Window Functions 2012

Update regarding URLs referenced in the book:
Wherever you encounter a URL pointing to the website, please replace solidq with lucient. For example, instead of URL use URL

By: Itzik Ben-Gan
Technical Editor: Adam Machanic
Publication Date: April 2012
ISBN-13: 978-0735658363
ISBN-10: 0735658366
221 pages

Order the book at:



Table of Contents
Chapter 1: SQL Windowing

  • Background of Window Functions
  • A Glimpse of Solutions Using Window Functions
  • Elements of Window Functions
  • Query Elements Supporting Window Functions
  • Potential for Additional Filters
  • Reuse of Window Definitions

Chapter 2: A Detailed Look at Window Functions

  • Window Aggregate Functions
  • Ranking Functions
  • Distribution Functions
  • Offset Functions

Chapter 3 Ordered Set Functions

  • Hypothetical Set Functions
  • Inverse Distribution Functions
  • Offset Functions
  • String Concatenation

Chapter 4 Optimization of Window Functions

  • Sample Data
  • Indexing Guidelines
  • Ranking Functions
  • Improved Parallelism with APPLY
  • Aggregate and Offset Functions
  • Distribution Functions

Chapter 5 T-SQL Solutions Using Window Functions

  • Virtual Auxiliary Table of Numbers
  • Sequences of Date and Time Values
  • Sequences of Keys
  • Paging
  • Removing Duplicates
  • Pivoting
  • TOP N per Group
  • Mode
  • Running Totals
  • Max Concurrent Intervals
  • Packing Intervals
  • Gaps and Islands
  • Median
  • Conditional Aggregate
  • Sorting Hierarchies
Window functions, to me, are the most profound feature supported by both standard SQL and Microsoft SQL Server’s dialect—T-SQL. They allow you to perform calculations against sets of rows in a flexible, clear, and efficient manner. The design of window functions is ingenious, overcoming a number of shortcomings of the traditional alternatives. The range of problems that window functions help solve is so wide that it is well worth investing your time in learning those. SQL Server 2005 was the version in which window functions were introduced initially. SQL Server 2012 then added more complete support by enhancing some of the existing functions, as well as adding new ones. This book covers both the SQL Server–specific support for window functions, as well as standard SQL’s support, including elements that were not yet implemented in SQL Server.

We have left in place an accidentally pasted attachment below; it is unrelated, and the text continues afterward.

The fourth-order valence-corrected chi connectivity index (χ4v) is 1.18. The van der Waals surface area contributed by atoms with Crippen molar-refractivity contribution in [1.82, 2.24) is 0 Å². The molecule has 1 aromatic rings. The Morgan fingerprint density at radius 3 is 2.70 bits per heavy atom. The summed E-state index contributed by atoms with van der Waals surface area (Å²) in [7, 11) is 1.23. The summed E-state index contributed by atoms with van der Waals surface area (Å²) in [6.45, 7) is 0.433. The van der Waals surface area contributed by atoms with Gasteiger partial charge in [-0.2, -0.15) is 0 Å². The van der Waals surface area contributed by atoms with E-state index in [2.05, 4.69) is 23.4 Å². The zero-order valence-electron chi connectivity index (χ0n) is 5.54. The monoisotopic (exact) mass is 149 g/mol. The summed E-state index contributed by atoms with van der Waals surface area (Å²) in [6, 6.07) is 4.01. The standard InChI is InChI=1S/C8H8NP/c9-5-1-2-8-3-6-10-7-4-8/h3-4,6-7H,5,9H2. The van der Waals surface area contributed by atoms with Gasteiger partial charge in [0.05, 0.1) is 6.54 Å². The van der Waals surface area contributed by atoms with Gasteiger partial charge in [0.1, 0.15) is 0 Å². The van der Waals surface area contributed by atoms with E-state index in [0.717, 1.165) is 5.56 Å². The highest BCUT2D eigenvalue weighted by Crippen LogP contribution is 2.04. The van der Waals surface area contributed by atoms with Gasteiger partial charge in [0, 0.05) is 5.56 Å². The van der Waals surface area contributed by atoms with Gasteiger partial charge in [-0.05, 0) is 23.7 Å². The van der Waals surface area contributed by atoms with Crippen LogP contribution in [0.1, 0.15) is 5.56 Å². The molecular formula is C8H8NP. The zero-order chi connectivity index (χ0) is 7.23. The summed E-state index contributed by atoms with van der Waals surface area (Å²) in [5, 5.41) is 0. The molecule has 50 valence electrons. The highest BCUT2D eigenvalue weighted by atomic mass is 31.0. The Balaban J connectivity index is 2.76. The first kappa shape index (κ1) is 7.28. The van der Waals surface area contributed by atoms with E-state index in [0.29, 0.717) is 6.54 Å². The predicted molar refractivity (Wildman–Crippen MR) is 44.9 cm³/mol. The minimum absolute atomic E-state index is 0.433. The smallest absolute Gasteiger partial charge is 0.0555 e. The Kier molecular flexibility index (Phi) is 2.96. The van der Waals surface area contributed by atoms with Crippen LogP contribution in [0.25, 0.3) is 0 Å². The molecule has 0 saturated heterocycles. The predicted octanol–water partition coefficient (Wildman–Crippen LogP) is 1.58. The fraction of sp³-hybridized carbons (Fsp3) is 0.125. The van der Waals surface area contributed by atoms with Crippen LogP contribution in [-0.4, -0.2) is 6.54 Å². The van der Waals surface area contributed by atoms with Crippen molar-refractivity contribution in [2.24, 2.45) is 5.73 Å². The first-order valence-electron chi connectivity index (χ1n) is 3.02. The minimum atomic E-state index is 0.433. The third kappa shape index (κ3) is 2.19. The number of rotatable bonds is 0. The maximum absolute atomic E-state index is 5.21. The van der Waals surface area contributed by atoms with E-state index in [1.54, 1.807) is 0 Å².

Who Should Read This Book

This book is intended for SQL Server developers and database administrators (DBAs); those who need to write queries and develop code using T-SQL. The book assumes that you already have at least half a year to a year of experience writing and tuning T-SQL queries.

Organization of This Book

The book covers both the logical aspects of window functions as well as their optimization and practical usage aspects. The logical aspects are covered in the first three chapters. The first chapter explains SQL windowing concepts, the second provides a breakdown of window functions, and the third covers ordered set functions. The fourth chapter covers optimization of window functions in SQL Server 2012. Finally, the fifth and last chapter covers practical uses of window functions.

Chapter 1, “SQL Windowing,” covers standard SQL windowing concepts. It describes the design of window functions, the types of window functions, and the elements involved in a window specification, such as partitioning, ordering, and framing.

Chapter 2, “A Detailed Look at Window Functions,” gets into the details and specifics of the different window functions. It describes window aggregate functions, window ranking functions, window offset functions, and window distribution functions.

Chapter 3, “Ordered Set Functions,” describes the support standard SQL has for ordered set functions, including hypothetical set functions, inverse distribution functions, and others. The chapter also explains how to achieve similar calculations in SQL Server.

Chapter 4, “Optimization of Window Functions,” covers in detail the optimization of window functions in SQL Server 2012. It provides indexing guidelines for optimal performance, explains how parallelism is handled and how to improve it, discusses the new Window Spool iterator, and more.

Chapter 5, “T-SQL Solutions Using Window Functions,” covers practical uses of window functions to address common business tasks.


Sample Content

Chapter 1: Foundations of Querying Microsoft SQL Server 2012 – Online

Chapter 7: Querying Full-Text Data in Microsoft SQL Server 2012 – Online

Chapter 1 & 7 – Download


Download Source Code

Copyright notice: you’re only authorized to download the source code if you own a legal copy of the book.

Source Code for Window Functions 2012

View / Submit Corrections

Window Functions 2012 – Submit Errata

Window Functions 2012 – Submitted Errata

Window Functions 2012 – Old Errata

Update regarding URLs referenced in the book:
Wherever you encounter a URL pointing to the website, please replace solidq with lucient. For example, instead of URL use URL